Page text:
Trying to break into the job market is hard enough for new college grads, but hiring professionals say some odd interview behavior is getting in the way for many applicants.
The Human Resource Policy Association says the behavior of first-time job seekers have gone from bad to worse. Endless examples include interviewees answering phones or texting during interviews, even bringing pets and parents along with them.
"It comes down to: Are you thinking about the audience or are you thinking about you? In an interview, you've have to be thinking about the audience," said Anne Warfield, with Impressions Management.
Warfield coaches clients to avoid what should be obvious mistakes. She has endless examples of interviews gone bad.
"I had a client once who hired a young person and that person was in charge of sending out a new letter of a material they were putting out. The letter got sent out and the marketing manager called me up and said, 'Oh my lord,' recalled Warfield. "The person put a 'U' instead of 'you,' they put 'R' for 'are.' When they said to the person, 'You can't send a letter out like that,' they said, 'Well, that's what all my texts look like.'"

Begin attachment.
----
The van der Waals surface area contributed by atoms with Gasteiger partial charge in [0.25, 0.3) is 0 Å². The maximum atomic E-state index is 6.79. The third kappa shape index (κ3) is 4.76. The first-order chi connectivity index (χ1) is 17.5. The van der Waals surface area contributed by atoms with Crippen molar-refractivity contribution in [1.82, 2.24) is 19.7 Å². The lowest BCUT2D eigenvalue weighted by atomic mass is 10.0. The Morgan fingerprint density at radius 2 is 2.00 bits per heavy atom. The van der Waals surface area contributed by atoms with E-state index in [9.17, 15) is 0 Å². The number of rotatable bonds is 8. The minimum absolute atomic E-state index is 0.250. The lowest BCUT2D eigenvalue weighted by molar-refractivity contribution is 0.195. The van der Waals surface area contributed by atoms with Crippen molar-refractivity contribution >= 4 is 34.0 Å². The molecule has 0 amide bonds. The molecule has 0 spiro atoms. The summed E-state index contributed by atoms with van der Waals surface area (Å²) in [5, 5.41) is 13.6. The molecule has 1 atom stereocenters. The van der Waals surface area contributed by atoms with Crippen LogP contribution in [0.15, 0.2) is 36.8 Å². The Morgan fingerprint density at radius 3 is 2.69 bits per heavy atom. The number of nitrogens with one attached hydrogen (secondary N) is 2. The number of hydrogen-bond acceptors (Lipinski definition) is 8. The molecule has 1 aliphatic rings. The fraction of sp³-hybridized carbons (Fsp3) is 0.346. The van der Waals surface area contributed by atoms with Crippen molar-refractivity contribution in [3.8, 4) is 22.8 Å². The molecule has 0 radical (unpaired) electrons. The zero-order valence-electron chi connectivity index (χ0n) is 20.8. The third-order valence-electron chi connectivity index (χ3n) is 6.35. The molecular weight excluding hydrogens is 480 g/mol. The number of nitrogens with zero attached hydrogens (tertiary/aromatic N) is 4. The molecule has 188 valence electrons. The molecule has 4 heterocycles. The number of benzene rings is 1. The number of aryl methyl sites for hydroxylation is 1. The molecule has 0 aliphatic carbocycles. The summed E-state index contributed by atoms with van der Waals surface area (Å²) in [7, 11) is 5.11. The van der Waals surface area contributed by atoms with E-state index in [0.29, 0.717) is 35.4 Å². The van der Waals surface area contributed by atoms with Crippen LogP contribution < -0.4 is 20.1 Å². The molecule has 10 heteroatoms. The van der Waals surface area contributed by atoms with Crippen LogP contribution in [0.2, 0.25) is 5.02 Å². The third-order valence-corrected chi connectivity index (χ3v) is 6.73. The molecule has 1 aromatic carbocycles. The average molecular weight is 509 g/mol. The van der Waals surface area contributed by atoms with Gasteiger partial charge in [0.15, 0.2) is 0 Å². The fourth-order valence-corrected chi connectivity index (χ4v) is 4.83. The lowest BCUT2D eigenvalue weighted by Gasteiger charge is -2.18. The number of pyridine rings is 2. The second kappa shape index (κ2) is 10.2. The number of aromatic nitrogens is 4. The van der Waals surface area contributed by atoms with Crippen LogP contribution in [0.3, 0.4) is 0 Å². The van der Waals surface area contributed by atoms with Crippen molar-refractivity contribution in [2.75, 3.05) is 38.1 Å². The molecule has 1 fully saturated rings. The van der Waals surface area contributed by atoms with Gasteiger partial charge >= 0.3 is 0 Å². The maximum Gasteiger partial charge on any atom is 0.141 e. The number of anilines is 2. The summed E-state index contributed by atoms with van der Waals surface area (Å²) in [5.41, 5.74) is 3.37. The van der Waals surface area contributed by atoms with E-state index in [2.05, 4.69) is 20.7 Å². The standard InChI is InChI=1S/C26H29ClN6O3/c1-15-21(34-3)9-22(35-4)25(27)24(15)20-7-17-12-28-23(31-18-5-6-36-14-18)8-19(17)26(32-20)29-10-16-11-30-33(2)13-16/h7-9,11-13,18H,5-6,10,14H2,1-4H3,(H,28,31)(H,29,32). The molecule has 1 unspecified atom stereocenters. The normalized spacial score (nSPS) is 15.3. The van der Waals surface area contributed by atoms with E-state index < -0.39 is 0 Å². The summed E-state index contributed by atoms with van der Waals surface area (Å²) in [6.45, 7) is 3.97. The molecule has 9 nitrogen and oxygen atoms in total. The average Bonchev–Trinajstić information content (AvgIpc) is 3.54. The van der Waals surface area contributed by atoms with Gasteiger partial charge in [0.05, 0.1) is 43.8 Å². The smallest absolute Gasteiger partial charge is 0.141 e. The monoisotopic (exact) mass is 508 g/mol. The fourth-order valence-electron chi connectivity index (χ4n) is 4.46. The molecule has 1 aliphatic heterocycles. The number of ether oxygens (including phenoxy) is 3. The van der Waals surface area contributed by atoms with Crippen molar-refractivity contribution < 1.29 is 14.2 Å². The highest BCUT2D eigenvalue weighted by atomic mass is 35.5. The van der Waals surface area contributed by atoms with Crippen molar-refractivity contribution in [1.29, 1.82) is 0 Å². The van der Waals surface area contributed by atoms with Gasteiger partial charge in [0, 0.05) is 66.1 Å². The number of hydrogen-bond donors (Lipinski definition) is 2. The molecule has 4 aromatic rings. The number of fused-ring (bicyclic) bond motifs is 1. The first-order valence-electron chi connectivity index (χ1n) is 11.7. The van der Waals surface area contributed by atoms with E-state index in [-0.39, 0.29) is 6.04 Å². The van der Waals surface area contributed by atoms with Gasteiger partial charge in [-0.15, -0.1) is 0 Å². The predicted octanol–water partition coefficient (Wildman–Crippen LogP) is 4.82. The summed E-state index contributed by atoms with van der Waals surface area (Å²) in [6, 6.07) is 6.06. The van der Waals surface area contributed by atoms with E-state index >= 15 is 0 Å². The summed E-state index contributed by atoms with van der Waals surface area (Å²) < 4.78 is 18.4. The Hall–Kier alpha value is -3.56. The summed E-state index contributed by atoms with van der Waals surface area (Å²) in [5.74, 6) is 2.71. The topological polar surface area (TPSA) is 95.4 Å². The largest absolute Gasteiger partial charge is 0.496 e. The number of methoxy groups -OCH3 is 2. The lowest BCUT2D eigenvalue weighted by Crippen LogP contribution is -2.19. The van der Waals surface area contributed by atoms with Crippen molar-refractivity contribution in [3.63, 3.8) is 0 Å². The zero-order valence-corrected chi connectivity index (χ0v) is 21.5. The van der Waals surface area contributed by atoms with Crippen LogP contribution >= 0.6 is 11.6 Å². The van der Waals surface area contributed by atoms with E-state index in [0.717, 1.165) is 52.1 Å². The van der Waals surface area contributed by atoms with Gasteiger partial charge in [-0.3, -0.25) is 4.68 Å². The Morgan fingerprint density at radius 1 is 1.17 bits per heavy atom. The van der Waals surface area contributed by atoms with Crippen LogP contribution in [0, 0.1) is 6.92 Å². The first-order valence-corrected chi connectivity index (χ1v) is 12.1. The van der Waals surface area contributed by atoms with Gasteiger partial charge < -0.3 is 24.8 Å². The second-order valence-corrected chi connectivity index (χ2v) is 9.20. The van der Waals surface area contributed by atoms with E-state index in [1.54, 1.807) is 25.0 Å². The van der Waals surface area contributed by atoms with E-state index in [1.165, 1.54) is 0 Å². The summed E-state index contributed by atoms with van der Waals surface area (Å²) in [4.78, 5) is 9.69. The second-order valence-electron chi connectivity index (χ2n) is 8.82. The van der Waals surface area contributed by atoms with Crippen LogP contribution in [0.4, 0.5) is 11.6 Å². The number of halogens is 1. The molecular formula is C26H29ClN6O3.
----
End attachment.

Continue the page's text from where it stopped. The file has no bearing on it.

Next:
Warfield says another interviewee was asked what the biggest mistake they had made in their life was -- and responded by talking at length about losing his or her virginity.
"The person went on and on talking about that and never realized it was not appropriate," Warfield said.
The HRPA is made up of the largest 340 companies in the country, including Minnesota-based Schwan's and General Mills. The companies came together and created a free website called jobipedia.org with the goal of offering tips for those learning to interview -- and to prevent interviewees from wasting company time.
"They don't come with as much professionalism and seriousness as they should," Warfield said.
FOX 9 News spoke with several students at the University of Minnesota about their interview insecurities.
"It's just not knowing what to expect, because I've interviewed at a few different places and it's a totally different ball game every time," said Geoff Tomanio, a senior at the University of Minnesota.
FOX 9 intern Alli Rohlf participated in a mock interview and said the experience was educational for her.
"Sometimes, you are not really sure -- should I be doing this, or, what am I doing wrong? -- because it's hard for people to find their own flaws in what they're doing," she said.
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